Many multilinguals report different personalities, or even different worldviews, when they speak their different languages.
It’s an exciting notion, the idea that one’s very self could be broadened by the mastery of two or more languages. In obvious ways (exposure to new friends, literature and so forth) the self really is broadened. Yet it is different to claim—as many people do—to have a different personality when using a different language. A former Economist colleague, for example, reported being ruder in Hebrew than in English. So what is going on here?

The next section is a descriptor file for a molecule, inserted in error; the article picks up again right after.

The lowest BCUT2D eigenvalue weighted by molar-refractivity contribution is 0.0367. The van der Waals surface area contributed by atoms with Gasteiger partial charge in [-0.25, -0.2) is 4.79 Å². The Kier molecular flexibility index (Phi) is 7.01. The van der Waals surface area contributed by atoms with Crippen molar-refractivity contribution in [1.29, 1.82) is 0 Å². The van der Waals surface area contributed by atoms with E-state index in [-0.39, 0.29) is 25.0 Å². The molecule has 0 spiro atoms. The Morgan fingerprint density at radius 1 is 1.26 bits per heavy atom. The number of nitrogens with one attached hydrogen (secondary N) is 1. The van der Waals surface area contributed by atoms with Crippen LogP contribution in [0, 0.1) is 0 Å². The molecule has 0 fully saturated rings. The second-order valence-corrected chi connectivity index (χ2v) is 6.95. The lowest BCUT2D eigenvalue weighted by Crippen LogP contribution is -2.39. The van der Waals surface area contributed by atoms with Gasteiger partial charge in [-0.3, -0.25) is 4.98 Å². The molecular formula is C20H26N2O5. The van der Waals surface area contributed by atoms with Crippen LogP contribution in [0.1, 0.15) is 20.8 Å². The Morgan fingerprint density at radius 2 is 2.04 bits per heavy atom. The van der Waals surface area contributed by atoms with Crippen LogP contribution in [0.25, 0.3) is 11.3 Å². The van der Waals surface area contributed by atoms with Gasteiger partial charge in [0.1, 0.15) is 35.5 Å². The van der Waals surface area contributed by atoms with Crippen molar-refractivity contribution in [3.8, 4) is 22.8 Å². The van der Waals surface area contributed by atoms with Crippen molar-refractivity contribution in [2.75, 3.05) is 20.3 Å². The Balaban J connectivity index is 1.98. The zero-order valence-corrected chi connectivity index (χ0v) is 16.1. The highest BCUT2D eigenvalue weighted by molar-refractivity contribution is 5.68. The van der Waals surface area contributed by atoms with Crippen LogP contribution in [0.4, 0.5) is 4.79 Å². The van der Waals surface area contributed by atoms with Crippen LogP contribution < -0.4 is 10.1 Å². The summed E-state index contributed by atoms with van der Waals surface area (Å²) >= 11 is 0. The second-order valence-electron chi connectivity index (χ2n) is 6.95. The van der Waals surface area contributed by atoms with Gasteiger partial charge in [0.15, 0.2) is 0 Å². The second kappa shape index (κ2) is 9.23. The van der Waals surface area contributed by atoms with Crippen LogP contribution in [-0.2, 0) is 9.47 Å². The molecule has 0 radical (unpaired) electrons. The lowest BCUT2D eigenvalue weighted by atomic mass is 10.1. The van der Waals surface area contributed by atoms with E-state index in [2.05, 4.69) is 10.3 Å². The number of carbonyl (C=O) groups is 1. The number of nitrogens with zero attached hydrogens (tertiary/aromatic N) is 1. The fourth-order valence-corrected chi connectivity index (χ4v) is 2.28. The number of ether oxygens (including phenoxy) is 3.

Benjamin Lee Whorf, an American linguist who died in 1941, held that each language encodes a worldview that significantly influences its speakers.
Johnson: Do different languages confer different personalities?
Mind Hacks points out:
... bilingual speakers may have different associations with each language – for example, home and work – and so come to associate different sorts of social behaviours with each.
With every language, a personality?
I'm personally inclined rather strongly to agree with the Whorfian view.